Antimicrobial Activities of Essential Oils, Plant Extracts and their Applications in Foods- A Review
Arlette Cordery, Aishwarya Pradeep Rao, Sadhana Ravishankar

Food crops are subjected to contact with several foodborne pathogens that may be found in the surrounding soil, air and water sources and even fecal material that may be present in the field conditions. Improper processing and handling, temperature irregularities during transportation and storage, and inadequate sanitation options can also lead to foodborne outbreaks associated with frequently consumed foods. The ability of these pathogens to survive the processing and supply chain and reach consumers, causing outbreaks, has made interventions important in terms of sanitation measures. Natural antimicrobials such as plant essential oils and extracts are gaining popularity as an alternative to commercially used chemicals such as chlorine and hydrogen peroxide. Consumers are more aware of the harmful effects of these chemicals and prefer natural alternatives. Essential oils have been long since used as flavorings and perfumery agents, and have recently gained popularity in foods due to their antimicrobial activity. This manuscript aims to establish a comprehensive review on the antimicrobial activity of some plant essential oils, their active components and plant extracts against common foodborne pathogens in vitro and on/in foods. Even though the exact mechanism of action may be unknown, the efficacy of these compounds in reducing the survival of pathogens, makes them prime candidates for alternate sanitizers.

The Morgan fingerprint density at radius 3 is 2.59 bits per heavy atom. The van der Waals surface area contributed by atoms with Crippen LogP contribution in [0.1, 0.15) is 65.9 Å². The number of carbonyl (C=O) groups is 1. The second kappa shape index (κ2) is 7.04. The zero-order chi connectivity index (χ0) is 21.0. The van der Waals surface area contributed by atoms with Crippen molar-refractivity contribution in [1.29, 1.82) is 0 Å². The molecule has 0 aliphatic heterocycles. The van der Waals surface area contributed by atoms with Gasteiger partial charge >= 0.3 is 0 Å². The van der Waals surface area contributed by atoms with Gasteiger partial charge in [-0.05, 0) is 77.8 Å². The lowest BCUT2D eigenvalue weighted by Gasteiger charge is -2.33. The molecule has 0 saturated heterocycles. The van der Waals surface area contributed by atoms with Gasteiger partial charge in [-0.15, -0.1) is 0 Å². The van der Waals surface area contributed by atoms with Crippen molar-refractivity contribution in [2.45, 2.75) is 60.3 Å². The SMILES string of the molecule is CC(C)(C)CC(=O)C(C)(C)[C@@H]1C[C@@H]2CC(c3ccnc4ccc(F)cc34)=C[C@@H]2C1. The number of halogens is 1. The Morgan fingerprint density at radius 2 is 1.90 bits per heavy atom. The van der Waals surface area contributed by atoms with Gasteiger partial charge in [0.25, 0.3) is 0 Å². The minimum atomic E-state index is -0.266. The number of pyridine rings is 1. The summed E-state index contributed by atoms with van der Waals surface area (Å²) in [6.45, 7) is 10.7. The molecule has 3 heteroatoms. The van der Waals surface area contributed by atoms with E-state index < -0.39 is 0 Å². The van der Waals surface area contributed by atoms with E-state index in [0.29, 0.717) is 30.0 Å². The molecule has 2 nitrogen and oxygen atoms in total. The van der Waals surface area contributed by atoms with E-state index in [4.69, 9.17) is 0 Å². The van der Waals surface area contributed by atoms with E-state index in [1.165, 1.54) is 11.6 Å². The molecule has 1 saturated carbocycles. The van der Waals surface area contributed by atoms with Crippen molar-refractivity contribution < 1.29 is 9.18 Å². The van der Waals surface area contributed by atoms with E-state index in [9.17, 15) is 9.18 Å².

Full Text: PDF     DOI: 10.15640/jaes.v7n2a9